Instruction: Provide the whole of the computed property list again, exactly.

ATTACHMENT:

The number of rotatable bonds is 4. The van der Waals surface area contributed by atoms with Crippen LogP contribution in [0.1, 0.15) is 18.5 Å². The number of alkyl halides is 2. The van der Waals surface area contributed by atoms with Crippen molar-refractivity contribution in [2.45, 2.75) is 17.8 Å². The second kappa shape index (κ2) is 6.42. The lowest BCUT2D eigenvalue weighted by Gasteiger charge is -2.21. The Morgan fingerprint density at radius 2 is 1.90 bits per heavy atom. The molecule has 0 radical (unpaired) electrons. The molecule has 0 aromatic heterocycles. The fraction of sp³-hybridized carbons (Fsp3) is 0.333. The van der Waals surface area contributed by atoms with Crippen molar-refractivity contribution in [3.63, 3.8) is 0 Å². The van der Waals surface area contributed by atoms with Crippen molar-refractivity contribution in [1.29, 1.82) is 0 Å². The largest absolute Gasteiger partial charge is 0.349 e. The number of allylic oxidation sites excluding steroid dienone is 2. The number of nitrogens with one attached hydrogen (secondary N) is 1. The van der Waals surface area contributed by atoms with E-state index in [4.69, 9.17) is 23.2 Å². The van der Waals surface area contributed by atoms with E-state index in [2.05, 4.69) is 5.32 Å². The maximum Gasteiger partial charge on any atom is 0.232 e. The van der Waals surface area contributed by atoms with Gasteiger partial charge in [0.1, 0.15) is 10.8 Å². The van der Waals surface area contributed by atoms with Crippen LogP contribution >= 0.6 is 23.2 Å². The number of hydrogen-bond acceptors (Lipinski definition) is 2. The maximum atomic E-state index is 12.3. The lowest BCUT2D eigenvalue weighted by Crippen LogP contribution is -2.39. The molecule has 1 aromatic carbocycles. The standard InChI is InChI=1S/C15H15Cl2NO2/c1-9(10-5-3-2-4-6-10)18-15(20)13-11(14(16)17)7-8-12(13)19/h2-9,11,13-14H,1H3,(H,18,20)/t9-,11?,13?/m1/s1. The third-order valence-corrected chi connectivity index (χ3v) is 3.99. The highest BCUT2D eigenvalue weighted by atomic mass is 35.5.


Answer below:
The number of rotatable bonds is 4. The van der Waals surface area contributed by atoms with Crippen LogP contribution in [0.1, 0.15) is 18.5 Å². The number of alkyl halides is 2. The van der Waals surface area contributed by atoms with Crippen molar-refractivity contribution in [2.45, 2.75) is 17.8 Å². The second kappa shape index (κ2) is 6.42. The lowest BCUT2D eigenvalue weighted by Gasteiger charge is -2.21. The Morgan fingerprint density at radius 2 is 1.90 bits per heavy atom. The molecule has 0 radical (unpaired) electrons. The molecule has 0 aromatic heterocycles. The fraction of sp³-hybridized carbons (Fsp3) is 0.333. The van der Waals surface area contributed by atoms with Crippen molar-refractivity contribution in [3.63, 3.8) is 0 Å². The van der Waals surface area contributed by atoms with Crippen molar-refractivity contribution in [1.29, 1.82) is 0 Å². The largest absolute Gasteiger partial charge is 0.349 e. The number of allylic oxidation sites excluding steroid dienone is 2. The number of nitrogens with one attached hydrogen (secondary N) is 1. The van der Waals surface area contributed by atoms with E-state index in [4.69, 9.17) is 23.2 Å². The van der Waals surface area contributed by atoms with E-state index in [2.05, 4.69) is 5.32 Å². The maximum Gasteiger partial charge on any atom is 0.232 e. The van der Waals surface area contributed by atoms with Gasteiger partial charge in [0.1, 0.15) is 10.8 Å². The van der Waals surface area contributed by atoms with Crippen LogP contribution >= 0.6 is 23.2 Å². The number of hydrogen-bond acceptors (Lipinski definition) is 2. The maximum atomic E-state index is 12.3. The lowest BCUT2D eigenvalue weighted by Crippen LogP contribution is -2.39. The molecule has 1 aromatic carbocycles. The standard InChI is InChI=1S/C15H15Cl2NO2/c1-9(10-5-3-2-4-6-10)18-15(20)13-11(14(16)17)7-8-12(13)19/h2-9,11,13-14H,1H3,(H,18,20)/t9-,11?,13?/m1/s1. The third-order valence-corrected chi connectivity index (χ3v) is 3.99. The highest BCUT2D eigenvalue weighted by atomic mass is 35.5.